Tom Smith had $109.99 left in his Bank of America checking account. On a Monday, he made two separate debit-card purchases—$10 and $72—leaving a balance of $27.99. The next day he made a debit-card purchase of $180.50, which earned him a $35 overdraft fee. The bank later hit him with another $70 in overdraft fees for the two smaller transactions, even though they were made first, when his bank account had enough money to cover them. Eventually, the bank gave him back $105, but not before he took his complaints all the way up the corporate ladder to the customer advocate in the CEO’s office. His is the rare success story.
The names have been changed to protect consumers from banks that act capriciously, but stories of outrageous bank fees sadly have become commonplace. Getting those fees removed depends on how willing you are to pursue the matter, and even then, results are mixed at best. All of the major banks play by similar rules, which makes it easy for them to run up fees.
Take Mary and Ted Jones, for example. Mary says the couple checked the balance of their SunTrust checking account to make sure that it was in the black and then used their debit card to purchase a pack of gum and pay for time on a parking meter. A few days later, Mary made another purchase. When she checked her account, she found nearly $400 in overdraft fees.
What happened? Mary had made a previous large purchase that the bank hadn’t yet subtracted from the couple’s account when they checked it. Each subsequent small purchase that they made caused the account to be overdrawn, and each incurred a $36 overdraft fee. In the end, even after they negotiated with the bank, the couple wound up having to pay $200 for a few dollars’ worth of charges. Some break!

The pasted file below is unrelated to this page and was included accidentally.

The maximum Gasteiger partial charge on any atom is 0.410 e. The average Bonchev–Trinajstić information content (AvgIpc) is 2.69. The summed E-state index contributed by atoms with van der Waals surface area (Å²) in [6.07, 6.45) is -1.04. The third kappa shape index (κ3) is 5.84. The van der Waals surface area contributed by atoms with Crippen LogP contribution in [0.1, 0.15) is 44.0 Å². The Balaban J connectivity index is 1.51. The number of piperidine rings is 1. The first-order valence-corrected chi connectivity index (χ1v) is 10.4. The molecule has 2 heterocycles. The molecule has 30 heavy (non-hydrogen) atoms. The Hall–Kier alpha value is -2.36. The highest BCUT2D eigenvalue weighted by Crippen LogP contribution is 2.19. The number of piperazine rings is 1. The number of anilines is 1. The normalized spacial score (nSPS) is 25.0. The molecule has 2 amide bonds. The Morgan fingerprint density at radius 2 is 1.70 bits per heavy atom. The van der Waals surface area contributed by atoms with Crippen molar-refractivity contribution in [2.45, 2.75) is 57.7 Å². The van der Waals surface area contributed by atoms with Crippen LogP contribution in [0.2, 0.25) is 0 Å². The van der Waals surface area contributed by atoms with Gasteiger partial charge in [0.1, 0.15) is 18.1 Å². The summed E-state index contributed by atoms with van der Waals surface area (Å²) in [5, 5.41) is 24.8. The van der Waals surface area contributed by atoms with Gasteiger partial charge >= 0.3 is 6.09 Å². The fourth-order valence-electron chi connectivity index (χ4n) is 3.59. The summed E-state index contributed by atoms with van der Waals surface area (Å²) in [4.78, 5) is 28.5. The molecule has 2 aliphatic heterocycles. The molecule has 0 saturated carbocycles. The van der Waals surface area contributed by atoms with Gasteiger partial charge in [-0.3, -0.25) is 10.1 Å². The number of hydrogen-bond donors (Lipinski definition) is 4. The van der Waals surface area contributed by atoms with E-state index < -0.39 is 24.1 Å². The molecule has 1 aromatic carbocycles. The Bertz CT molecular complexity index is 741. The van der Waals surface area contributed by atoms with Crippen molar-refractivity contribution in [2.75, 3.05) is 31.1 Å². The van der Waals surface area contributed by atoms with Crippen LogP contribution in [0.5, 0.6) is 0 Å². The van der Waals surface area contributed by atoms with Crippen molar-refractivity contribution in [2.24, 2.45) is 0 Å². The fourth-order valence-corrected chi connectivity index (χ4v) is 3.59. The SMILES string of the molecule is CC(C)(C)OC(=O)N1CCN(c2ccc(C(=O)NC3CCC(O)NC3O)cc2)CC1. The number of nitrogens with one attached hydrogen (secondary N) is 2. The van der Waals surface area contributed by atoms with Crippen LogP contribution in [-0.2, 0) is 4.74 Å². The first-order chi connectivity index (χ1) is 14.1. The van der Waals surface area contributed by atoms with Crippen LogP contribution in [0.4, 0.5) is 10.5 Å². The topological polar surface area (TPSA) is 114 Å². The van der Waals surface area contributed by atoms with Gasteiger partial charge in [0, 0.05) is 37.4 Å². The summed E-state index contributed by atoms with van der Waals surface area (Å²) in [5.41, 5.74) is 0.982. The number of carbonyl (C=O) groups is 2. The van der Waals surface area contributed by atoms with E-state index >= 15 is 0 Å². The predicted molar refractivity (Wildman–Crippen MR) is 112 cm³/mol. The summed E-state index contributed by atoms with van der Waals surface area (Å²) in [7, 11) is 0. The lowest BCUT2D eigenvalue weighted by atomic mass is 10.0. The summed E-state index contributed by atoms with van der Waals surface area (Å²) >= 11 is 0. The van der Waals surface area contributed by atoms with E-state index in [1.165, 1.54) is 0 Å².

New federal rules that take effect this month could reduce some of the problems that are associated with overdraft charges, but they do nothing to eliminate the most deplorable fees. This lack of protection all too often leaves consumers holding the bag.
When we asked major banks to defend their fee policies, they either didn’t respond or dodged the question: Citibank and Chase each noted unhelpfully that consumers can bank without incurring fees.
FEELING AN OVERDRAFT. Of all of the kinds of seemingly endless fees that banks charge (See “One Thing that You Can Bank on Is Fees"), perhaps the most egregious is the overdraft fee. Overdraft fees occur when you make a purchase that puts your account into a negative balance, and they’re a gold mine for banks. Center for Responsible Lending (CRL), which is a nonprofit organization that works to eliminate abusive financial practices, estimates that in 2008 consumers shelled out $23.7 billion in overdraft fees, which was a 35 percent increase from 2006.
Overdraft fees, CRL says, account for as much as 50 percent of banks’ and credit unions’ fee income. Based on Federal Deposit Insurance Corp. data from 2005 to 2007, CRL figured that 50 million consumers had overdrawn checking accounts and that 27 million of them had incurred five or more overdraft or insufficient-funds fees annually.
As our earlier examples show, these fees can be highly disproportionate to the amounts of the overdrafts. The practice isn’t criminal, but it is reprehensible. In January, the consumer advocacy group Consumer Federation of America (CFA) examined the fees that are charged by 15 major banks. It found that overdraft fees ranged from $19 (U.S. Bank) to $39 (Citizens Bank). Eight banks charged a flat overdraft fee. Seven charged tiered fees, which means that after the first fee, say, $25, the second through fourth overdrafts might cost you $35 each and subsequent overdrafts might cost $37.50 each time.